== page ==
America Online Inc. will begin beta testing this month an encrypted version of its AOL Instant Messenger service targeted to enterprises.
The service, to be known as Enterprise AIM, will be sold to corporations, a company spokesman confirmed Friday, though the spokesman, Marty Gordon, declined to say when the encrypted service will be available.
VeriSign Inc. will provide the encryption technology, which AOL will deliver to corporations through its network, Gordon said, in Mountain View, Calif. He confirmed that 20 percent to 25 percent of AIM users today are corporate users.
But corporate users of instant messaging will likely require more than encryption to deliver a true enterprise-class instant messaging service.
"The real issue, for us isnt specifically encrypting the communication, though that is an option we absolutely need for some communications," said David Moskowitz, CIO/CTO of Productivity Solutions Inc. in Bala Cynwyd, Pa.
Moskowitz rattled off a list of capabilities his organization needs for IM that AIM currently doesnt provide: auditing and logging of messages; more presence detection capability than AOL currently supports; automatic, customizable responses to specific messages or queries; customizable alerts for certain events; and even a user-definable interface to a two-way mobile device.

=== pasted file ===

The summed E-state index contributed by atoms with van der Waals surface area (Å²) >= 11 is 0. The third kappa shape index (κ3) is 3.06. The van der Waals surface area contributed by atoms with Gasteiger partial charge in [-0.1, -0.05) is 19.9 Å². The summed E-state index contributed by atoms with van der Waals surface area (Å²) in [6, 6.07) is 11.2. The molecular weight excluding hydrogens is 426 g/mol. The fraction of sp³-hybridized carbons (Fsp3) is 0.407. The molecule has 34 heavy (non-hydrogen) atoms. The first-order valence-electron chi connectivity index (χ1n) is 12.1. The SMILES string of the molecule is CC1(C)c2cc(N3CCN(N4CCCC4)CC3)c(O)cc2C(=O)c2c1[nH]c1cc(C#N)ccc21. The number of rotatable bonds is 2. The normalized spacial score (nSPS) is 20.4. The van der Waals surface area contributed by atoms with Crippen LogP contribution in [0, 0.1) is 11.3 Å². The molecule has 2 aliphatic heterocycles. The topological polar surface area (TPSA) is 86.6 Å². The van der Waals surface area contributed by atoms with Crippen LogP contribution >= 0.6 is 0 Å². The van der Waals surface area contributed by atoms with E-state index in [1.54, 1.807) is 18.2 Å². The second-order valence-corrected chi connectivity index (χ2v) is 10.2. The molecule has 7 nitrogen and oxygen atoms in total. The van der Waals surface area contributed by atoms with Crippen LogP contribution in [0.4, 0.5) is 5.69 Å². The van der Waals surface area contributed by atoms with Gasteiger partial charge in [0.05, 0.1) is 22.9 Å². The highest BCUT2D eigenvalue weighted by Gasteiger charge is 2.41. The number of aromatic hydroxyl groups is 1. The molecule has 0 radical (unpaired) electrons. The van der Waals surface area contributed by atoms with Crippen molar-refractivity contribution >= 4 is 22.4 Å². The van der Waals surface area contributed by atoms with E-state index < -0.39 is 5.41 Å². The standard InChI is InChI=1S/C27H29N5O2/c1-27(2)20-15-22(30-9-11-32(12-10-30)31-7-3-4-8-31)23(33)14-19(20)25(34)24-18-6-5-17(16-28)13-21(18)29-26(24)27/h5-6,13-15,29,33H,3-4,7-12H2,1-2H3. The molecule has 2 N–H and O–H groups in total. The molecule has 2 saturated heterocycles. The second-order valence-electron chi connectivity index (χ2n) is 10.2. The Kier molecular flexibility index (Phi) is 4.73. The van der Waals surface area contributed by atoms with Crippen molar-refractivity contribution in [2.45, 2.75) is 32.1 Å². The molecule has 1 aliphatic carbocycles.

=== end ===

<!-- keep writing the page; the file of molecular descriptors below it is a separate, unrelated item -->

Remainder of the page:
"Encryption helps, but that is just one of our requirements," said Moskowitz, who previously evaluated AIM, Microsoft Corp.s Windows Messenger and Yahoo Messenger, but found all lacking in security and/or stability to be suited for business use in his organization.
Still, Moskowitz described AOLs move as a "potential step in the right direction."
Gordon said AOL plans to add other technologies, like logging and archiving, to help corporations manage AIM better.
"I would say this is the first in a series of solutions were considering," he said. "[Encryption] is an example of what enterprises have been asking us for, and were listening to their needs."
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